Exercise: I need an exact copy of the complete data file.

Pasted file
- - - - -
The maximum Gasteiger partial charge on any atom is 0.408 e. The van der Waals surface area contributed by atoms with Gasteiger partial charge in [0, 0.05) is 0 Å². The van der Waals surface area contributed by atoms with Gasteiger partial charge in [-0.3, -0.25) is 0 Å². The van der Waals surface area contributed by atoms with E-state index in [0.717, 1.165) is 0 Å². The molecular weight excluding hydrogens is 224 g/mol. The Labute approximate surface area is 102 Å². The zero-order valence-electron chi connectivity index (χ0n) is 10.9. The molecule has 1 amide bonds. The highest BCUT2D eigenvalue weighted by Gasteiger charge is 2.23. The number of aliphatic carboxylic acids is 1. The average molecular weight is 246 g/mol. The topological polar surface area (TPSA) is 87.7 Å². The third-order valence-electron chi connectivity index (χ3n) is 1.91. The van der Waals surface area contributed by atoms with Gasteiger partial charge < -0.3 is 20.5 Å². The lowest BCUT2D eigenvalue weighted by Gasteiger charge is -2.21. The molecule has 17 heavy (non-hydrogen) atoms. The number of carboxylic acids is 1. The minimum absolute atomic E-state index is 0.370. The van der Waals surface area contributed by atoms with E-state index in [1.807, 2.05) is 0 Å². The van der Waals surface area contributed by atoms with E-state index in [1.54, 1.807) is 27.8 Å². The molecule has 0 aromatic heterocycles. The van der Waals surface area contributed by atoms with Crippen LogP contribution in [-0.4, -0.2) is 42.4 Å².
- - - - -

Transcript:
The maximum Gasteiger partial charge on any atom is 0.408 e. The van der Waals surface area contributed by atoms with Gasteiger partial charge in [0, 0.05) is 0 Å². The van der Waals surface area contributed by atoms with Gasteiger partial charge in [-0.3, -0.25) is 0 Å². The van der Waals surface area contributed by atoms with E-state index in [0.717, 1.165) is 0 Å². The molecular weight excluding hydrogens is 224 g/mol. The Labute approximate surface area is 102 Å². The zero-order valence-electron chi connectivity index (χ0n) is 10.9. The molecule has 1 amide bonds. The highest BCUT2D eigenvalue weighted by Gasteiger charge is 2.23. The number of aliphatic carboxylic acids is 1. The average molecular weight is 246 g/mol. The topological polar surface area (TPSA) is 87.7 Å². The third-order valence-electron chi connectivity index (χ3n) is 1.91. The van der Waals surface area contributed by atoms with Gasteiger partial charge < -0.3 is 20.5 Å². The lowest BCUT2D eigenvalue weighted by Gasteiger charge is -2.21. The molecule has 17 heavy (non-hydrogen) atoms. The number of carboxylic acids is 1. The minimum absolute atomic E-state index is 0.370. The van der Waals surface area contributed by atoms with E-state index in [1.807, 2.05) is 0 Å². The van der Waals surface area contributed by atoms with E-state index in [1.54, 1.807) is 27.8 Å². The molecule has 0 aromatic heterocycles. The van der Waals surface area contributed by atoms with Crippen LogP contribution in [-0.4, -0.2) is 42.4 Å².